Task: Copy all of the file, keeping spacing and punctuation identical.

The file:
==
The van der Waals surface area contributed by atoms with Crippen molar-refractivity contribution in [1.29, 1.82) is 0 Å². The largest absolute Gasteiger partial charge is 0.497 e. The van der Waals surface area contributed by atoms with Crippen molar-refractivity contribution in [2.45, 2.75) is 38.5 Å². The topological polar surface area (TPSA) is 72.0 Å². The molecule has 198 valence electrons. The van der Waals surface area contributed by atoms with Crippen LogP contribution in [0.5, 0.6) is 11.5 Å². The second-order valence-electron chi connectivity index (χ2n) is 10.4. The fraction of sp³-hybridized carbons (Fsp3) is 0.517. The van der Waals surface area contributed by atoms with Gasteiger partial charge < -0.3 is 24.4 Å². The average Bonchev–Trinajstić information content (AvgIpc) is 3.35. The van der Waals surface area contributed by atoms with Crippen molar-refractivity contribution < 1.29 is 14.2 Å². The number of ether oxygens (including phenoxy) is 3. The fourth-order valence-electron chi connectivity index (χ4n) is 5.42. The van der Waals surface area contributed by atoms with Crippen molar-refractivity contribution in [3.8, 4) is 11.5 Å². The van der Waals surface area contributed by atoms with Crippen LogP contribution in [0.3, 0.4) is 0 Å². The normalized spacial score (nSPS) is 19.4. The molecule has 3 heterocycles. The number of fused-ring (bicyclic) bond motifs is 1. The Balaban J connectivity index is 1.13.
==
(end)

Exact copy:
The van der Waals surface area contributed by atoms with Crippen molar-refractivity contribution in [1.29, 1.82) is 0 Å². The largest absolute Gasteiger partial charge is 0.497 e. The van der Waals surface area contributed by atoms with Crippen molar-refractivity contribution in [2.45, 2.75) is 38.5 Å². The topological polar surface area (TPSA) is 72.0 Å². The molecule has 198 valence electrons. The van der Waals surface area contributed by atoms with Crippen LogP contribution in [0.5, 0.6) is 11.5 Å². The second-order valence-electron chi connectivity index (χ2n) is 10.4. The fraction of sp³-hybridized carbons (Fsp3) is 0.517. The van der Waals surface area contributed by atoms with Gasteiger partial charge < -0.3 is 24.4 Å². The average Bonchev–Trinajstić information content (AvgIpc) is 3.35. The van der Waals surface area contributed by atoms with Crippen molar-refractivity contribution < 1.29 is 14.2 Å². The number of ether oxygens (including phenoxy) is 3. The fourth-order valence-electron chi connectivity index (χ4n) is 5.42. The van der Waals surface area contributed by atoms with Crippen molar-refractivity contribution in [3.8, 4) is 11.5 Å². The van der Waals surface area contributed by atoms with Crippen LogP contribution in [0.3, 0.4) is 0 Å². The normalized spacial score (nSPS) is 19.4. The molecule has 3 heterocycles. The number of fused-ring (bicyclic) bond motifs is 1. The Balaban J connectivity index is 1.13.